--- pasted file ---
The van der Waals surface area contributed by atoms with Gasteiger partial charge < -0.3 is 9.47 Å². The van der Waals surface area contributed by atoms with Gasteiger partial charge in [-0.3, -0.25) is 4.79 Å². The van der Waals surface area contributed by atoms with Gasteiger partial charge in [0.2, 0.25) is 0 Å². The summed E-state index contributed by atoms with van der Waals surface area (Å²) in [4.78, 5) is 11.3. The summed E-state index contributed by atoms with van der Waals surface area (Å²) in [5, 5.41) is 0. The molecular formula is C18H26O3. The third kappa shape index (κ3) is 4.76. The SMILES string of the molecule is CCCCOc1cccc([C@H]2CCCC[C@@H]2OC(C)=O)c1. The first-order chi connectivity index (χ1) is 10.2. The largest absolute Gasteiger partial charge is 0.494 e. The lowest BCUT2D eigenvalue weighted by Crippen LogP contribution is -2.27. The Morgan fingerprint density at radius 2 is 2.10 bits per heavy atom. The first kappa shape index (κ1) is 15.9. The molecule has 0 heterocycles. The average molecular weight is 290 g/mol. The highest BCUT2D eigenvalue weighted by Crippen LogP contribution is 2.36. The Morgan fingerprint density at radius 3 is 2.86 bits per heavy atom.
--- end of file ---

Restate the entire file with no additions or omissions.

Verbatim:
The van der Waals surface area contributed by atoms with Gasteiger partial charge < -0.3 is 9.47 Å². The van der Waals surface area contributed by atoms with Gasteiger partial charge in [-0.3, -0.25) is 4.79 Å². The van der Waals surface area contributed by atoms with Gasteiger partial charge in [0.2, 0.25) is 0 Å². The summed E-state index contributed by atoms with van der Waals surface area (Å²) in [4.78, 5) is 11.3. The summed E-state index contributed by atoms with van der Waals surface area (Å²) in [5, 5.41) is 0. The molecular formula is C18H26O3. The third kappa shape index (κ3) is 4.76. The SMILES string of the molecule is CCCCOc1cccc([C@H]2CCCC[C@@H]2OC(C)=O)c1. The first-order chi connectivity index (χ1) is 10.2. The largest absolute Gasteiger partial charge is 0.494 e. The lowest BCUT2D eigenvalue weighted by Crippen LogP contribution is -2.27. The Morgan fingerprint density at radius 2 is 2.10 bits per heavy atom. The first kappa shape index (κ1) is 15.9. The molecule has 0 heterocycles. The average molecular weight is 290 g/mol. The highest BCUT2D eigenvalue weighted by Crippen LogP contribution is 2.36. The Morgan fingerprint density at radius 3 is 2.86 bits per heavy atom.